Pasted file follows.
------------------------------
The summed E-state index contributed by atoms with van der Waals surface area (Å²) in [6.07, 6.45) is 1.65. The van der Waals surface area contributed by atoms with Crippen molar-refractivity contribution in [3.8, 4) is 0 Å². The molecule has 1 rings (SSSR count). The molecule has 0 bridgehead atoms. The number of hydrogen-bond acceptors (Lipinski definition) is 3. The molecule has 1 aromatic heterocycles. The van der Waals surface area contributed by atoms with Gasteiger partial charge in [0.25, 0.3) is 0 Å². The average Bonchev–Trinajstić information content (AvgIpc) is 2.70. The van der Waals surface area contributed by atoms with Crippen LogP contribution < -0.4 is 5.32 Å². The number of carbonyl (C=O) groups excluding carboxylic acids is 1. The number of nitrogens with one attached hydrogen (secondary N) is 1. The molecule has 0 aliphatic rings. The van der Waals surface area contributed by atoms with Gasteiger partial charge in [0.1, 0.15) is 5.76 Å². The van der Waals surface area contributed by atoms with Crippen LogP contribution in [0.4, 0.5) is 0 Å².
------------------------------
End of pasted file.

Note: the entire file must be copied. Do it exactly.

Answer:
The summed E-state index contributed by atoms with van der Waals surface area (Å²) in [6.07, 6.45) is 1.65. The van der Waals surface area contributed by atoms with Crippen molar-refractivity contribution in [3.8, 4) is 0 Å². The molecule has 1 rings (SSSR count). The molecule has 0 bridgehead atoms. The number of hydrogen-bond acceptors (Lipinski definition) is 3. The molecule has 1 aromatic heterocycles. The van der Waals surface area contributed by atoms with Gasteiger partial charge in [0.25, 0.3) is 0 Å². The average Bonchev–Trinajstić information content (AvgIpc) is 2.70. The van der Waals surface area contributed by atoms with Crippen LogP contribution < -0.4 is 5.32 Å². The number of carbonyl (C=O) groups excluding carboxylic acids is 1. The number of nitrogens with one attached hydrogen (secondary N) is 1. The molecule has 0 aliphatic rings. The van der Waals surface area contributed by atoms with Gasteiger partial charge in [0.1, 0.15) is 5.76 Å². The van der Waals surface area contributed by atoms with Crippen LogP contribution in [0.4, 0.5) is 0 Å².